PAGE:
Chenab arch to bridge distance between Kashmir, Kanyakumari

A half-a-kilometre long arch, the defining feature of the world’s highest railway bridge over river Chenab, is set to be completed on Monday. And with this, the biggest civil-engineering challenge faced by any railway project in India in recent history will be over.


The 5.3-metre last piece of metal will be fitted at the highest point on Monday and join the two arms of the arch that currently stretch towards each other from both the banks of the river. This will complete the shape of the arch that will then loom over the treacherous Chenab, flowing some 359 metres below.
The arch, the most difficult part of the Rs 1,400-crore bridge over Chenab, is a major leap towards the completion of the 111 km long-winding stretch from Katra to Banihal. It will symbolise the Kashmir rail link, to be ready for at least a century. In other words, a train from Kanyakumari can reach all the way to Kashmir uninterrupted.
At present, the Kashmir link means a 25-km stretch from Udhampur to Katra, an 18-km stretch from Banihal to Qazigund in the Valley and thereafter the 118-km Qazigund to Baramulla line. All these have been operational for years. The only missing piece in the link is the Katra-Banihal stretch, and the bridge over Chenab was the main engineering hurdle holding up the progress all these years.
The cable crane that will do the job of completing the arch itself measures around 900 meters, and is said to be the longest in the world, made especially for this project.
“Up there, the winds are so rough that we have to stop work several times and resume only when the wind calms down and the weather is right,” said Vijay Sharma, head of the Udhampur–Srinagar–Baramulla Rail Link (USBRL) National Project in Jammu and Kashmir, the arm of Northern Railway that is executing the work.
The moment the winds hit 50-60 km per hour, work stops. And that is how it has been over the past two-and-a-half years it has taken for the arch to be completed.
The Chenab bridge has been mired in controversy since its inception because it is bang in the middle of Seismic Zone IV and nestled in the young, folding Himalayas—making it a tough call for railway engineers. A railway bridge like this, with this kind of geography, has not been made anywhere in the world, according to the Railways. There is also a much smaller Anji bridge before Chenab, but that cable-stayed bridge is nothing when compared to this work, engineers said.
With the arch complete, it is now possible to estimate when the entire project will be complete. So now the much-touted Chenab bridge is scheduled to be completed by this time next year—give or take a few days. “From the erection or structural point of view, the arch was the main, most difficult, item in the whole construction of the bridge. Now, the remaining work, like laying of the deck and the rest will be done over the next 12 months,” he said.
Over the last 2.5 years, engineers have been building the arch with the help of two mammoth cable cranes installed on both banks of the Chenab— the Kauri end and the Bakkal end.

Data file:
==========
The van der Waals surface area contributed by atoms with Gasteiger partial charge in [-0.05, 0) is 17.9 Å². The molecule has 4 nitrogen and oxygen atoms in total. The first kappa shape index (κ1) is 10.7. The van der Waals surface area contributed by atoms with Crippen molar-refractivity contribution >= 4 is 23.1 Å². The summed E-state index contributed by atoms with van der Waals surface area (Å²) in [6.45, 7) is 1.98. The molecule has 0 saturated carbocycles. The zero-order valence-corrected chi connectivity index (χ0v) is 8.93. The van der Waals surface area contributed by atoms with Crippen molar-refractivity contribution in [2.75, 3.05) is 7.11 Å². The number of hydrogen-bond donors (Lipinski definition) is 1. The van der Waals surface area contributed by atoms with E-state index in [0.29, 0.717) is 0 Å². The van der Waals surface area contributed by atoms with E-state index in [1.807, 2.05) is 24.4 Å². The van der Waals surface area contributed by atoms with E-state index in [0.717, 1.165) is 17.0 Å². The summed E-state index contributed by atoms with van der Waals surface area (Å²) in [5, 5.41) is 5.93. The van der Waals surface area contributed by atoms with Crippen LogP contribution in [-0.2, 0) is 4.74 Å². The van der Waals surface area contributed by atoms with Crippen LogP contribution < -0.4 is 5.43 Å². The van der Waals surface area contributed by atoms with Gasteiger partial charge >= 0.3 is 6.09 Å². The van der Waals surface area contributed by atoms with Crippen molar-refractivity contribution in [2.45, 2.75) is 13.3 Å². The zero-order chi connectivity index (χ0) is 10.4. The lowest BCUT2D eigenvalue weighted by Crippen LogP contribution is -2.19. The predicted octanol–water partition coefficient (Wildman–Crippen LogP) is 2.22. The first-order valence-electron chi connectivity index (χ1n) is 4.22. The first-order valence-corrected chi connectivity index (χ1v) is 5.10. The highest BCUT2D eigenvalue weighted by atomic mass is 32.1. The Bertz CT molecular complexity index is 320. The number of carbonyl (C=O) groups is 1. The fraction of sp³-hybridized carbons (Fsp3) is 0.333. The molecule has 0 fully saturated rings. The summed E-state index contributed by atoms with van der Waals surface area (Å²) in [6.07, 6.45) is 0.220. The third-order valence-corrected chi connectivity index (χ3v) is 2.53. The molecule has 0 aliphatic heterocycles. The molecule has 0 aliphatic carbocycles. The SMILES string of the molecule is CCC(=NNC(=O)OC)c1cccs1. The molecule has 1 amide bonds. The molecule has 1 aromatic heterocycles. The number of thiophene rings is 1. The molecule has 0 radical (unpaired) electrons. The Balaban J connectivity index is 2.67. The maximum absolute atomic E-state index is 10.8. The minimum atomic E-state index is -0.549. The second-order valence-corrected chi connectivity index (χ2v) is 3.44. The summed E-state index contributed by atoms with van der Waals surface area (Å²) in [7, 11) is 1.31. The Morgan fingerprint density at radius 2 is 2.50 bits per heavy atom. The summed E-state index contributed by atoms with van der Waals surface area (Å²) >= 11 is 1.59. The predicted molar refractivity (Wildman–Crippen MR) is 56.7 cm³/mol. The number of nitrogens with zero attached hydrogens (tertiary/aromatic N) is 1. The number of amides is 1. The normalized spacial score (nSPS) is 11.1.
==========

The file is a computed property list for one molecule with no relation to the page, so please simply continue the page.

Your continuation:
The biggest challenge was that the 550-meter arch, weighing 10,000 metric tons, had to stand only with the support from the two embankments and without any intermediate pier, since the river is 359 meters below and no pier could possibly come at a height like that. From “support to support”, the distance is 467 meters. The whole bridge is going to weigh around 29,000 metric tons. Engineers started work from both embankments simultaneously, starting with the installation of the cranes that would launch the arch.
Each specially designed cable crane, installed at the two banks by Afcons, are around a kilometer long. The two cranes have been working independently and also in synchrony, from each bank and joining pieces of the arch bit by bit.
And for the wielding of the pieces, a national accredited welding lab cum workshop was erected on the construction site, to speed up work—a first for a project in India. Steel pieces are cut with computerised machines, then they are tested as per the standard before being okayed for deployment.
The total length of all the wielding done for the arch, if added, is around 550 km— “almost the distance between Delhi and Jammu,” Sharma said.
Rain, thunderstorms, landslides and even snowfall, have stopped work regularly. They still do. A lot of precision artisanal work is also required because of which workers need to scale the heights with safety gear and perform the various jobs. Along with the engineering challenge, the challenges posed by weather were the biggest hurdle, said Vishwa Murthy, Project Manager of Afcons Infrastructure, which is executing the work for Railways.
“We have been starting work at 5 am every day to continue till late evening, sometimes stretching into extended hours also. After the arch is completed, dismantling the cables, which are now supporting the structure, will take about a month,” he said.


And then there was COVID-19 over the past one year.
Railways, with special assistance from the J&K government, have now got all the 680-odd workers, officers and engineers at the Chenab site vaccinated for free. Every new entrant to the camp is isolated and tested before entry.
By afternoon of Monday, the 5.3 meter metal piece, dangling from one end of a crane, will be slowly placed on the top of the arch. First there will be snug tightening, then a torquing machine will tighten it further as per a pre-set value, and finally the bolt is turned further 90 degrees till it reaches its ultimate strength as per design.



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